lls. There is just lights, there's things you go, "Oh, here's a perfect location "except this big ol' hot water heater is hanging "right in the back, right where I want "to put the person," right? There's just a lot of clutter so to clean up your backgrounds, you gotta find ways of working around that. We ended up, you can hear me in this video, I keep complaining about this big, old, silver sign that this guy, the name of the gym, and it was right behind the boxer and it just was like glowing. And it was so hard to get rid of it. We finally ended up putting some black cloth over it, and it worked, so that right there, you don't see it. So black cloth is something I carry with me a lot. Black tape, black cloth, things that I can maybe help minimize clutter in the background. So that I would say that's the hardest part about what I do, in terms of an environment portrait is trying to find a background with minimized clutter. Does that make sense? And so, the lighting on the subject, ah. You know you gotta put your lights somewhere and that's kind hard sometimes, but really it's the clutter in the background. So you'll notice that I kind of fumble around as I'm moving my gear and stuff, I'm complaining about the background more than anything. That's my biggest whatever, my biggest challenge. So with that sort of intro, we're gonna set up my gear, and I carry with me some stacker stands, that's the Manfrotto stacker stands, so what that means is they stack really narrow. And maybe what I'll do in a next session, I can pull those out, show you how they stack up. They're not really lightweight, they're pretty solid stands. They're the biggest stackers that Manfrotto makes. They're large ones, and I think they go 13 feet up or whatever, but there are also a limit of how much weight you can put on 'em. You put a boom with a light and a sandbag, they get a little wobbly. So for my overhead light, the one I'm always puttin' over the top of the camera if I do my three edge lighting or whatever, I carry the Avenger stands. They're gonna be, that list is available, I think, they can download that list or go to it. It's also on my blog,, under my equipment, there's a whole list of my equipment, but I usually use the big, and I don't know the numbers 'cause I don't memorize my stands, what model numbers, but they're the big stands. And I got 'em years ago, I went into an audio... There was a photo supply store with the video side, video film, video, and I walked in there and I saw these big stands. I was like, "I gotta have these." 'Cause I like to put a light on a boom, and then I went and I bought the Avengers with the rollers, right? And they fold out and lock, and they roll around so if you have a surface where you can just roll it, so much easier than having to pick it up. Last you said... Cliff, yesterday, was lifting that stand with sandbag with the lights with the battery pack, everything. That's a lot of weight, and you know, for an old guy, it's a... (audience laughing) A lot to move, but it's the balancing of it too. It's like, "Whoa," so, but the rollers work really good, okay? So you'll see me use the roller stands, usually on my overhead. Stacker stands in the backgrounds 'cause they're light. They fold up nice and light. And you've seen me already use the boom, it's the Avenger boom. It's a solid boom, you want a solid boom overhead, and I would say this. I've never had a light fall and hit somebody. I've had lights tip over, but you don't ever want that to happen. I mean, that could be a disaster for your business, being sued or whatever or hurting somebody. So you want things locked down, big stand, heavy stands, and that's just gear. And it's like, you can get away with a smaller stand, but you might cause a big problem with that. So watch as I'm movin' around. So this first one's gonna be about, I think, just kind of me settin' up the gear, and you'll see me kind of fumble around. Sound, my camera angle, so there's my lens coming across. So what we gotta do is first turn on because once you get it up there... Alright, so we're gonna go here, and I've got, it looks like modeling light on. I don't use the modeling light because it gets too hot, and then, it doesn't work, so let's get that off. That is now off, we have, let's put it on, we're on color so channel two zone C. So let me grab this and make sure this is all gonna work here and talk to it. So let's turn this on, this is the radio poppers, and let's see if it works. It's working so we're on channel two, and Cliff, are those on channel two back there too? Yeah, I don't know if this one... Can you do that again? Well, let me turn it on so that is, that's number... What number is at back that? It is one, I think. Okay, one, so let's try this, is that moving? Oh, I'm sorry, this is two. Oh okay, two, okay, so let's go. Is that moving? No. It's not moving. Let me reset it. So we're on zone C, we're on zone C on this one. Oh okay, it's workin'. It is working, okay, now go over to... I'm gonna stop here for a second. When it comes to triggers, okay, because there's radio, wireless, all this stuff, we talked about this. They didn't work, and this happened when I shot the Broncos years ago. I had all my triggers set up, they worked perfectly. I get on a location, and then, I got my four by fives set up. I've got 50 Broncos, they gave me four minutes to photograph that team portrait, and as soon as I clicked the first frame, my triggers don't work. And you know why, because the guy behind me, the security guy, he's talking and clearing out the background. Every time he clicks his little radio, it turned off my frequency, it blocked it. So things happen that you just cannot believe happen in the field, right? But what I've done, and they still didn't work, is every light gets one of those little white tags. I printed out, and I put the channel, so I matched one to one, or you know, the little receiver. So I'm tryin' to minimize any mistakes, right? So I keep the same receiver with every light, every time I pull it out of the bag. Does that make sense? You hope that that minimizes the risk so if one goes bad, you know, okay, is it the retriever or is it the light or is it whatever? But even then, it still didn't work yesterday, right? So I guess what I'm saying is that you try to minimize every little problem and then things happen, right? So you can see all the little stickers on the back of my strobe, that's indicating that that strobe goes with that receiver, does that make sense? But even then, things go wrong. So before we go back to the video, can you talk a little bit about why you chose this location within the gym itself? Sort of as you walked in and did the like location scout? Okay, so what I like is when I photograph someone, I want them on the background or the plane to be straight on. Straight on or down the pike, so here's my ropes, right? They're coming this direction. You would never photograph this way. Just a slight angle, you always do it straight on, at least me, or you go down the pike, meaning you let that like you're in an alley and you go down the pike, that's one way. Or maybe in a 45 degree angle so the one wall goes the pike, or you go straight on. So to me, I see people photograph all the time, it's just slightly off, and the walls kind of goin'... (groans) Does that make sense, it's just like (groans) I wanna straighten that wall up. So usually what I do is I find that background that... Like if I was inside the rink, the ropes would've been like I would've photographed 'em like that. Put the person in the middle, so you wouldn't put 'em off like that. I wouldn't, so I looked and I said, "Okay, I got the ropes straight on. "I wanna do the straight on ropes." Now, when I shoot the bench, down the pike. That was down a tapered pike. I would've loved to have shot the little benches straight on, but I couldn't. There's no way, I can't put my camera anywhere 'cause the rink was right there, the ring was right there. So I try to use that rule of thumb, straight on or down the pike, and so, that's why I chose right here was just to have it straight on. Thank you. Our number one, so this is three, two, one, okay. One's good. Is it working? Yes. Okay, alright, so we're gonna match the output of this light and the output of that light are gonna be the same. This one's probably gonna be downplayed by a stop or two, okay? So let's walk these in so we're gonna have Rod right down the middle of this so come all the way here. Come, come, no, no, no. Just come straight toward, right there. Now, aim it at the middle here, so swing it a little bit, right there. Okay, so, and then do the same thing over here on this one. And then, we'll have to raise them according when he gets in. So it looks like we're all, so I'm gonna set up. We're gonna go to, let's go to seven, zero, output on the back, and we're gonna go to four on the front. That should be our starting point. And that means nothing in terms of output... I mean, it's just the output of this here, so four is actually 32, 30 second output. Yeah, power. Do you wanna mention what lights you're using back here? Okay, so we have the Westcott large, which are... About three by four feet. Yeah, something like, about three by, no, about two and a half by three and a half feet, something like that. 36 by 48, I think it is. So we have two of those, we have the 24 inch Beauty Dish, brand spankin' new. With the name on it. With Beauty Dish by Joel Crimes, isn't that amazing? I think that's worth celebration, right? So we're gonna have that over, so that's my overhead light. That's gonna light zone, what I call, zone 3, which is the middle zone. The two edge lights are gonna light on the sides. So let's raise this up, and it has to be a little tricky here. We wanna make sure we don't tip this thing over. And, yeah, make sure, exactly, so we lock it down. Yeah, okay, there we go. So that's good, we might have to go a little bit. So let's do this. We're gonna raise it up, lock that down. Put the sandbag back on. Then we'll adjust from the next one. Okay, alright. So that'll clear, now let's move this light. It's gotta be to your left a little bit. And then, let's get our subject, Rod.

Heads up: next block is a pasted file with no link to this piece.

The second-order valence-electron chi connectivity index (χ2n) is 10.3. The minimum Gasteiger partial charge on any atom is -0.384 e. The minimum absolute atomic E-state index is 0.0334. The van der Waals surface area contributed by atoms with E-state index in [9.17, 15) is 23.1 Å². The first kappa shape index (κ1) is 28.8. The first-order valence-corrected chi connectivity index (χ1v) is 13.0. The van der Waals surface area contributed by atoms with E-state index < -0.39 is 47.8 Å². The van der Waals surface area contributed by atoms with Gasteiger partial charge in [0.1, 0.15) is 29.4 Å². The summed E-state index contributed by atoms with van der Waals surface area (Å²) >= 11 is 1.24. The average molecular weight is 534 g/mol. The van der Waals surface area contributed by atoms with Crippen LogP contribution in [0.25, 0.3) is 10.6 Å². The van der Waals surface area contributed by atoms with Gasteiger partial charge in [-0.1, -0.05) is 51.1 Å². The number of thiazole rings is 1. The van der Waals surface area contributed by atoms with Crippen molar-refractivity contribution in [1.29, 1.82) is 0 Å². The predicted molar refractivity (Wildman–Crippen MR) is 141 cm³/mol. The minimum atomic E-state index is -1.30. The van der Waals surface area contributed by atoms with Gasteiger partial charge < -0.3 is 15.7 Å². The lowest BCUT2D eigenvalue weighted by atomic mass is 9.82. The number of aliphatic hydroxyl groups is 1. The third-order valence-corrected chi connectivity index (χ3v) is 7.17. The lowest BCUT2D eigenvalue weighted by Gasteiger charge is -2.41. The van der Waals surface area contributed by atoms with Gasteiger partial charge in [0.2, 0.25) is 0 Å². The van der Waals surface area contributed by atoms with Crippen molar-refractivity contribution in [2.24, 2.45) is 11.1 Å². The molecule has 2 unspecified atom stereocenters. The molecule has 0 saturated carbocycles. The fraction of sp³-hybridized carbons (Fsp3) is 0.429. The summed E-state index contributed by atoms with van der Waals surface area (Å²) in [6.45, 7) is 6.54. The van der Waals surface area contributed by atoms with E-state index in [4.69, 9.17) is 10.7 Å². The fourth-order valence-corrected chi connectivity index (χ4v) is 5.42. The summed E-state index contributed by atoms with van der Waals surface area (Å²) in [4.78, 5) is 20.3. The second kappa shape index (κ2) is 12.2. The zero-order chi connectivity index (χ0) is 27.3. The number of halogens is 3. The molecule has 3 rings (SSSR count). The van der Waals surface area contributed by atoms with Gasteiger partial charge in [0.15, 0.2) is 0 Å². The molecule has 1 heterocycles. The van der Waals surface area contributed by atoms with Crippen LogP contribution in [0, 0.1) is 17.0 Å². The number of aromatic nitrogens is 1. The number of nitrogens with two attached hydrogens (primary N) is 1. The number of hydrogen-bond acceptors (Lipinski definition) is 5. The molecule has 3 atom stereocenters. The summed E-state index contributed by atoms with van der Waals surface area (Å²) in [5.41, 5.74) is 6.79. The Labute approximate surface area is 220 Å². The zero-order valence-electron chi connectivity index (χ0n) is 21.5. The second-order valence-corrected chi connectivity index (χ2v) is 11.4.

Class Materials

Free Download

Gear List

Bonus Materials with Purchase

Bonus Video - One Light Portrait

Ratings and Reviews

Christopher Langford

I love Joel, even though I'm not a big fan of his style. He's a great teacher, really down to earth, and best of all, humble. He's a true professional and knows the business. Even if you're a seasoned photographer, I believe you will pick up some great tips throughout this course. What I enjoyed most from this course was learning Joel's thought processes and how he takes on challenges.

Dana Niemeier

After seeing Joel at Shutterfest 2016, I am a fan. He is intense, but that is inspiring. I especially like the segment using ND filters as I live in Florida where bright sun can be an issue! His teaching method sets the student at ease. You see him make mistakes and then figure them out! Makes us believe there is HOPE for us in the learning process! I also bought his commercial photography class as an add on. Great to see him work and think on his feet. Thanks CreativeLive for giving artists this platform that reaches out to artists around the globe.

Gilbert Wu

I did enjoy the class despite not being used to the American product placement culture. The British say “the proof is in the pudding”, Joel’s pictures are fantastic and create drama. He has the eye. I like his very down to earth approach which is far better than many youtube photographic charlatans. Apart from the techniques he shared, one very important thing I learned from this class is “Be an artist and not a technician”. If you want to learn from people who can take better pictures and more confident and experienced in his/her work than you, Joel is one of those people.

Student Work